The biological approach

March 21, 2012

Dr. Matthew Young’s West Hendersonville, N.C., practice is free of many things that can be commonly found in many dental offices. He practices without fluoride, without the use of any latex products and does not place any mercury amalgam fillings.

Dr. Matthew Young’s West Hendersonville, N.C., practice is free of many things that can be commonly found in many dental offices. He practices without fluoride, without the use of any latex products and does not place any mercury amalgam fillings.

As a practitioner of “biological dentistry” Dr. Young regularly questions conventional dental wisdom and is always looking for new science to demonstrate whether or not the materials and techniques he employs are biocompatible with his patients and safe for both them and his dental team. As a member of the International Academy of Oral Medicine and Toxicology (IAOMT) he helps fund research into the toxicology of dental materials and works to promote high standards of both care and safety.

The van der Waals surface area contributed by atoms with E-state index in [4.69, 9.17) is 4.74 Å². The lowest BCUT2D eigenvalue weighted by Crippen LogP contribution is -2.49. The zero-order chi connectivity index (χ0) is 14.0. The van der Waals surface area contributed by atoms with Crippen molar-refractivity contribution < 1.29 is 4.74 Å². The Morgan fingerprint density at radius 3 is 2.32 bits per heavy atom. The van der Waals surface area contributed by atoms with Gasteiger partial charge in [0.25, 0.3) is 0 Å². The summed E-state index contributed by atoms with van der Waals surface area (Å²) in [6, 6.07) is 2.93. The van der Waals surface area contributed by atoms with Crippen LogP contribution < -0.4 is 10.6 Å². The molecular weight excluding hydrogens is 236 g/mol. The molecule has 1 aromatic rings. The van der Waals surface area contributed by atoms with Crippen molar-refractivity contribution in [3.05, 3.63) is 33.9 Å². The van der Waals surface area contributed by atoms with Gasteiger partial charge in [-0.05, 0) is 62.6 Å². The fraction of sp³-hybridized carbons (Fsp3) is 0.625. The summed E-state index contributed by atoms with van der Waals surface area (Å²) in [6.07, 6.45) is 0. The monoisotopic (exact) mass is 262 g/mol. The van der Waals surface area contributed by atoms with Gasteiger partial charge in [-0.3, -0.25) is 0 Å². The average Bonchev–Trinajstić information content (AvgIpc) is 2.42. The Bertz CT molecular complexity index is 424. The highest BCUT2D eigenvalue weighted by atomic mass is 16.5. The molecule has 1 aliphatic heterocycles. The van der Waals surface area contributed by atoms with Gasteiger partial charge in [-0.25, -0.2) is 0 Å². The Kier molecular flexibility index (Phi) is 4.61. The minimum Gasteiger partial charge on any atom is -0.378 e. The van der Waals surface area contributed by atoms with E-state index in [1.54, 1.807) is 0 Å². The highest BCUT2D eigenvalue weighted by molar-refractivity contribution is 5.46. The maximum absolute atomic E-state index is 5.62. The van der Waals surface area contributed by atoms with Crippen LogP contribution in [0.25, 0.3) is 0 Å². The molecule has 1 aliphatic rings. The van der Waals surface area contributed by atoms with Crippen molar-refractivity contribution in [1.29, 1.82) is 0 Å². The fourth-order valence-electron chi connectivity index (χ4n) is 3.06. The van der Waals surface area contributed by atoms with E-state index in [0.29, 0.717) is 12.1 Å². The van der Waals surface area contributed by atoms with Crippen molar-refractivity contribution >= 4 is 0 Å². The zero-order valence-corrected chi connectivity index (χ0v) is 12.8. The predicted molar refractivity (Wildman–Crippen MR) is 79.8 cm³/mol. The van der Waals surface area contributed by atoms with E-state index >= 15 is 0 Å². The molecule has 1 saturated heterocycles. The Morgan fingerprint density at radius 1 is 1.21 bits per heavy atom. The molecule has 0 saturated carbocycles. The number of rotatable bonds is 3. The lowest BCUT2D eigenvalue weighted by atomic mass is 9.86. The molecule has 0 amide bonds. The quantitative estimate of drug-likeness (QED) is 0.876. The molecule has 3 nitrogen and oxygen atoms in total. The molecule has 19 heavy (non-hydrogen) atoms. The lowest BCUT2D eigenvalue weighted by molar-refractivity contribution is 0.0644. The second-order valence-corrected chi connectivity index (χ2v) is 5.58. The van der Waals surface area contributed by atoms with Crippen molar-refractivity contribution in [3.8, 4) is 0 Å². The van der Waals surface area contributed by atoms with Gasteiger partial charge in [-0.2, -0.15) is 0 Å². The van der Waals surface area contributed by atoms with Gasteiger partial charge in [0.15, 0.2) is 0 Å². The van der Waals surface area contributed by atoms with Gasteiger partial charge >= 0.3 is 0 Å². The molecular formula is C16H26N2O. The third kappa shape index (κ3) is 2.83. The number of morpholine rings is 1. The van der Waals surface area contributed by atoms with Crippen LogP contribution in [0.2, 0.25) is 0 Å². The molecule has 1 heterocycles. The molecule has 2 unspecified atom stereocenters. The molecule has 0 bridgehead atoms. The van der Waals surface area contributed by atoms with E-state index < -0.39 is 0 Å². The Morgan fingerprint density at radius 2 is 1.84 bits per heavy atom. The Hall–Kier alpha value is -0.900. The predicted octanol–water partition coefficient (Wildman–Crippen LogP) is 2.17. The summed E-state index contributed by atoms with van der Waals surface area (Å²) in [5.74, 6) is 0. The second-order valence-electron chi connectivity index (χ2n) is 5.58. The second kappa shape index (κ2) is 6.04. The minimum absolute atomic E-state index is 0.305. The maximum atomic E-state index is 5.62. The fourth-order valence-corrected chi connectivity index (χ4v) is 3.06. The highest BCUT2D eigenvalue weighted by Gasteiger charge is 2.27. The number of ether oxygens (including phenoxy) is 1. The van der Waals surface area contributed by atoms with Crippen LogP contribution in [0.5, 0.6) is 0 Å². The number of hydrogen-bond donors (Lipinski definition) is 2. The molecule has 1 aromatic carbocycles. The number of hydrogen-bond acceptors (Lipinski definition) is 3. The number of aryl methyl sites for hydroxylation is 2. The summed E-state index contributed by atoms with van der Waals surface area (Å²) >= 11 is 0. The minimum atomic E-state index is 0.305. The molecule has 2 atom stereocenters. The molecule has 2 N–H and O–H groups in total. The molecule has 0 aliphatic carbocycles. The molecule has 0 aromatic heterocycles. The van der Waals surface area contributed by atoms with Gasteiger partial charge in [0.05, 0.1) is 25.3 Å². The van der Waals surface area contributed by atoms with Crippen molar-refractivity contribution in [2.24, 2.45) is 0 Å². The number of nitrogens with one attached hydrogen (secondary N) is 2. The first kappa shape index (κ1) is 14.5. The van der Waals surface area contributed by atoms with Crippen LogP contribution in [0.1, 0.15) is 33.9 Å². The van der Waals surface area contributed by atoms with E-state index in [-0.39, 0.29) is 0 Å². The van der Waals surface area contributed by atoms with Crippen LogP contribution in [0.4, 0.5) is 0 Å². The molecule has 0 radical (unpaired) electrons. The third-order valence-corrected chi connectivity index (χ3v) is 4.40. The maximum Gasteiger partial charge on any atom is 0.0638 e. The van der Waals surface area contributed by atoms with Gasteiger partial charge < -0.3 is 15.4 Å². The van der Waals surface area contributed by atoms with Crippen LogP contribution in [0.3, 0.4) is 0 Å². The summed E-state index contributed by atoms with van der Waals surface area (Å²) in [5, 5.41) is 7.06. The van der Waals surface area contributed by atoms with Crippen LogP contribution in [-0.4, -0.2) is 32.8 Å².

“We’re not dogmatic in that we insist everybody fall into that pigeon hole, but we try to be a little bit broad minded with our diagnosis and the way we treat patients,” he said.

Formed more than 25 years ago, IAOMT works to “bring scientific evidence into the issues facing dentistry,” said Dr. David Kennedy, fluoride information officer and past president of IAOMT. He believes dentists generally do not pay enough attention to recent scientific findings and stay too rooted in the way they were taught to do things in dental school. He said the industry would be very different if the latest science was more of a guide to the way people practice.

“It would fundamentally change the profession because they obviously would choose to use many different materials in their care and a totally different approach to treatment of gum disease and the prevention of tooth decay,” Dr. Kennedy said.

Amalgam ills

Due to the toxicity of elemental mercury, protecting the safety of both patients and clinicians by eliminating the use of mercury amalgam is at the heart of the biological dental movement, and one of the issues IAOMT advocates on with the most vigor. While some dentists and even the American Dental Association continue to proclaim that the mercury in dental amalgam is safe for patients and clinicians, Dr. Young cites a 1996 report by Health Canada among the many studies showing that the mercury content of amalgam does not stay confined to the restorations and poses a health risk for both patients and clinicians. Dr. Kennedy adds that according to the Environmental Protection Agency, there is no safe level of exposure to mercury.